Active Drive-By Attack Forcing Android Users to Install Ransomware: Report

Active Drive-By Attack Forcing Android Users to Install Ransomware: Report

Android is no strange to ransomware, and a newly discovered drive-by attack is installing ransomware on Android devices running older versions of Android. It is said to be the “first in-the-wild drive-by-download attack that exploits a chain of vulnerabilities to target Android users.” While the ransomware that gets installed is almost archaic in its methodology, the “commoditised implementation” of several exploits in an exploit kit is a significant wake up call, as a large number of users with older Android version can be infected with no real recourse.

Discovered by Blue Coat Labs, the exploit kit uses hostile JavaScript that was leaked when Hacking Team was breached last year. Its origins were ascertained by Zimperium’s Joshua Drake, when consulted by Blue Coat Labs. The drive-by-download attack forces the device to download and execute an Executable and Linkable Format (ELF) file while visiting a malicious webpage. The file in turn exploits the TowerRoot vulnerability (patched by Google in Android 4.4 KitKat) from 2014 to install the Cyber.Police ransomware without raising any install permissions dialogues by using root privileges.

The ransomware is crude in comparison to today’s crytpo-ransomware, and does not encrypt the data it is holding hostage. After gaining elevated privileges, the ransomware halts other apps and system processes, leaving users with a locked Android device. In order to unlock the device, the ransomware demands for payment which in this case is in the form of two $100 Apple iTunes gift card codes. So far, the hostile JavaScript was found in advertisements on porn sites, including some which were created less than a month ago. There’s of course no telling where else the script can show up. Bluecoat says only two antivirus companies currently classify the ELF payload as dangerous.

As per Blue Coat Labs, at least 224 infected devices have been found thus far, including a few running Android 4.4 KitKat, implying that a different set of vulnerabilities is being exploited to install the ransomware on those devices. As per Google’s own numbers – 23.5 percent of active Android devices run Android 4.0 Ice Cream Sandwich to Android 4.3 Jelly Bean. Even if one does not count the 33.4 percent of active devices that run Android 4.4 KitKat as vulnerable, it means that a significant proportion of the over 1 billion Android device users are vulnerable. The attack has been in the wild since mid-February, Blue Coat Labs says.

Andrew Brandt of Blue Coat Labs writes, “This is the first time, to my knowledge; an exploit kit has been able to successfully install malicious apps on a mobile device without any user interaction on the part of the victim. During the attack, the device did not display the normal “application permissions” dialog box that typically precedes installation of an Android application.”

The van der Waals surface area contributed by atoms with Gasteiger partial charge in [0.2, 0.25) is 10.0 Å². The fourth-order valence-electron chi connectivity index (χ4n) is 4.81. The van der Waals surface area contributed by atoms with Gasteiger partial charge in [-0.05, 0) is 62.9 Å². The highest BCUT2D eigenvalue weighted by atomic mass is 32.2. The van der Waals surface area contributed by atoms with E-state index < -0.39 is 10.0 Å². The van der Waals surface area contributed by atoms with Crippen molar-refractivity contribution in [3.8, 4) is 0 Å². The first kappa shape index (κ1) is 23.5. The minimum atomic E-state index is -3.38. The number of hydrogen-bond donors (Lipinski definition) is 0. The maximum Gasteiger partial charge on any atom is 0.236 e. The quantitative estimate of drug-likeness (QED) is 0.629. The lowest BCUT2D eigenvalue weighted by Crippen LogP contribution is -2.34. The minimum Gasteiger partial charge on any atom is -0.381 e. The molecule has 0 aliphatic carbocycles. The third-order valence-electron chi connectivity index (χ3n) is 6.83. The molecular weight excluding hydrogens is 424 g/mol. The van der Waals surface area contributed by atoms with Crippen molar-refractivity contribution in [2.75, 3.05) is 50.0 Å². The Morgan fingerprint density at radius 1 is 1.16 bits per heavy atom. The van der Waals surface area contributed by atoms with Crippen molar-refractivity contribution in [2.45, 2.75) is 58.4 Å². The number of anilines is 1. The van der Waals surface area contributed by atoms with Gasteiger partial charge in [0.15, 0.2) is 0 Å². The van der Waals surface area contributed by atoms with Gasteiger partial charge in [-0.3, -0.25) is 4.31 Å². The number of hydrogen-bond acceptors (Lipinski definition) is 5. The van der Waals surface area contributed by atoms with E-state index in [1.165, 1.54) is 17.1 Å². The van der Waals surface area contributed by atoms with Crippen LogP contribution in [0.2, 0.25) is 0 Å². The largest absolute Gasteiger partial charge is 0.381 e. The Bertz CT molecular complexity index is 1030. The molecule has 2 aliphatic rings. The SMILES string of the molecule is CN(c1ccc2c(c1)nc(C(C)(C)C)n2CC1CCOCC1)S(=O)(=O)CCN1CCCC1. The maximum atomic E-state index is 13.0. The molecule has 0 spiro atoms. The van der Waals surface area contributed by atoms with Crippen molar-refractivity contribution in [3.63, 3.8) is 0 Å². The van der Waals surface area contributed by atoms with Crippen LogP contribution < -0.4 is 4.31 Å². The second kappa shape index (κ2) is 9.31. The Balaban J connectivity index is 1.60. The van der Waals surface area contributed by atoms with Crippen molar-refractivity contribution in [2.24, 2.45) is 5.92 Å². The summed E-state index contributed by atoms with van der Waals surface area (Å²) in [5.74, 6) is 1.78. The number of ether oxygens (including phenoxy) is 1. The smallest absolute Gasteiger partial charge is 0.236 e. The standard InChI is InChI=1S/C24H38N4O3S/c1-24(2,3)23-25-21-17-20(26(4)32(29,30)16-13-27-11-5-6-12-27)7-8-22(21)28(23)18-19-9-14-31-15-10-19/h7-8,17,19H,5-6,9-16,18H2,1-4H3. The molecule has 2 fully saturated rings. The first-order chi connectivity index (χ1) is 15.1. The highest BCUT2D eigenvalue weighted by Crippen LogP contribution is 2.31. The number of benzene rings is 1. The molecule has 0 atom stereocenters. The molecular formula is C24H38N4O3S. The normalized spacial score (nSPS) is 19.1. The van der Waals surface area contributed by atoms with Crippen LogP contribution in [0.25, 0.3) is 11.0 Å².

Detailing the Cyber.Police ransomware, Brandt says, “It presents itself as a sort of law enforcement or intelligence agency intervention into your browsing habits. The purveyor of the scam claims to be the American national security agency or Nation security agency,” explains the firm. Notably, theransomware was first reported in December last year.

The ransomware after being malicious installed on the Android device show a plain text saying, “Update now. Please read! Do not turn off or reboot your phone during update. Please try again later.” Blue Coat Lab after some digging found that the malware’s internal name is “net.prospectus.” Asexpected from ransomware, it kills all installed apps on the device and even prevents new app launch.

As the ransomware is crude and does not encrypt the Android device’s data after taking control of it, users can still copy their data via a PC, before performing a factory reset to remove the ransomware. But as we mentioned, the method of the exploit kit is significant, as it can be used to affect millions of devices running older versions of Android that have no hope of an update lined up for them.

Apart from taking regular backups of important data on your Android device, Blue Coat Labs suggest using an up-to-date browser instead of an inbuilt browser on the Android device.

Leaving us with the significance of the exploit, Brandt says, “The commoditized implementation of the Hacking Team and Towelroot exploits to install malware onto Android mobile devices using an automated exploit kit has some serious consequences. The most important of these is that older devices, which have not been updated (nor are likely to be updated) with the latest version of Android, may remain susceptible to this type of attack in perpetuity. That includes so-called media player devices — basically inexpensive, Android-driven video playback devices meant to be connected to TVs — many of which run the 4.x branch of the Android OS. Some of these older Android devices are now in the same situation as PCs running Windows XP: The OS may still work, despite no longer receiving updates, but using it constitutes a serious risk of infection.”